Data show blacks struggling in MN, but picture incomplete

New Census data show black Minnesotans worse off economically in 2014 than they were the year before. But the numbers don't tell the whole story.

There's no doubt the basics from the most recent American Community Survey paint a grim picture of the social and financial condition of many African-Americans in Minnesota compared to whites. While concerns about discrimination and economic opportunities are real, those who work with the data still caution against drawing hard conclusions about the future based on the numbers. Here's why.


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The population counted as black changes rapidly. About 9,000 blacks moved out of Minnesota, but in-migration resulted in 16,000 blacks moving into the state between 2013 and 2014. Data also show the population of foreign-born blacks with limited English skills increased by an estimated 14,000 in that same period.

Foreign-born black population
These population estimates come from the U.S. Census Bureau's 2014 American Community Survey, which asks people in small sample groups a series of demographic questions, including African-American and black. These numbers reflect responses in both of those groups.
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"To me it shows not that his group is faring worse than they were in the year prior, but that something is going on in this group, changes that we are seeing unfold, with each data set that we get," said Minnesota State Demographer Susan Brower. "Who's here, who's working, who left -- all of these things can impact that one high level summary number," she added. "We just need to be really careful about interpreting year to year changes."


Historically, black Minnesotans are less likely to have college degrees than other populations.

With Minnesota black poverty rate high and almost unchanged at about 37 percent for decades, it's likely many students have struggled financially to finish a four-year degree. Ultimately that affects incomes, housing and employment.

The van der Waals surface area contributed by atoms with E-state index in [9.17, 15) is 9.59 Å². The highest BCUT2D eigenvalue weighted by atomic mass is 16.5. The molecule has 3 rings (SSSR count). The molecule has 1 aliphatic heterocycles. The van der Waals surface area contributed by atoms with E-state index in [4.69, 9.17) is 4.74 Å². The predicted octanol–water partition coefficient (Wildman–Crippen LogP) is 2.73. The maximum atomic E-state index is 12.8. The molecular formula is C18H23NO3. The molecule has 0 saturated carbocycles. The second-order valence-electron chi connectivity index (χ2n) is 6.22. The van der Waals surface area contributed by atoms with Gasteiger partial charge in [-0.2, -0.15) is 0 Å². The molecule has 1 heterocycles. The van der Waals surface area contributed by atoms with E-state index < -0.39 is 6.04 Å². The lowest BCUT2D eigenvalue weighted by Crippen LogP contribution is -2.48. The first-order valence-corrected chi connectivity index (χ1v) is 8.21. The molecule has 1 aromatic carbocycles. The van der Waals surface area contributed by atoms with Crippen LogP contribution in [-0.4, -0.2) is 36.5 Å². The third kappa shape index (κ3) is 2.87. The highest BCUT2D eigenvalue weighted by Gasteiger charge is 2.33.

But that problem isn't set in stone. Public policy may have a role to play. Leaders of the NAACP chapters in Minnesota and the Dakotas met recently with Gov. Mark Dayton to discuss equity in the workforce, education and housing. Nekima Levy-Pounds, president of the Minneapolis chapter, says blacks are moving to Minnesota because the quality of life is good overall.

College degrees by race/ethnicity
American Community Survey, U.S. Census Bureau, one-year population estimate for 2014.
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"They want to tap into those opportunities. They want to be able to get jobs. They're here seeking opportunity," she says. "The sad part is that we are not welcoming to outsiders" in Minnesota, "especially African-American outsiders. They face so much them to find their place...there's room for everybody here."

Small business

Small businesses can be wealth creators and new research shows positives signs for Minnesota minority-owned small business. University of Minnesota economist Sam Myers and Concordia University St. Paul economist Bruce Corrie found reasons for optimism when they examined three-year data from the Census Bureau's Survey of Business Owners.

"These minority firms are growing faster in sales, in number of firms, in payroll, and in job creation than non-minority firms," said Corrie.

"Their firms are major job creators ... and growing at a faster rate than non-minority firms," he added. "Something good is happening in that entrepreneur area that needs to be nurtured because that's also going to be the solution to these declining economic assets."

Listen to the audio to hear more about the latest economic data and how citizens and experts see it.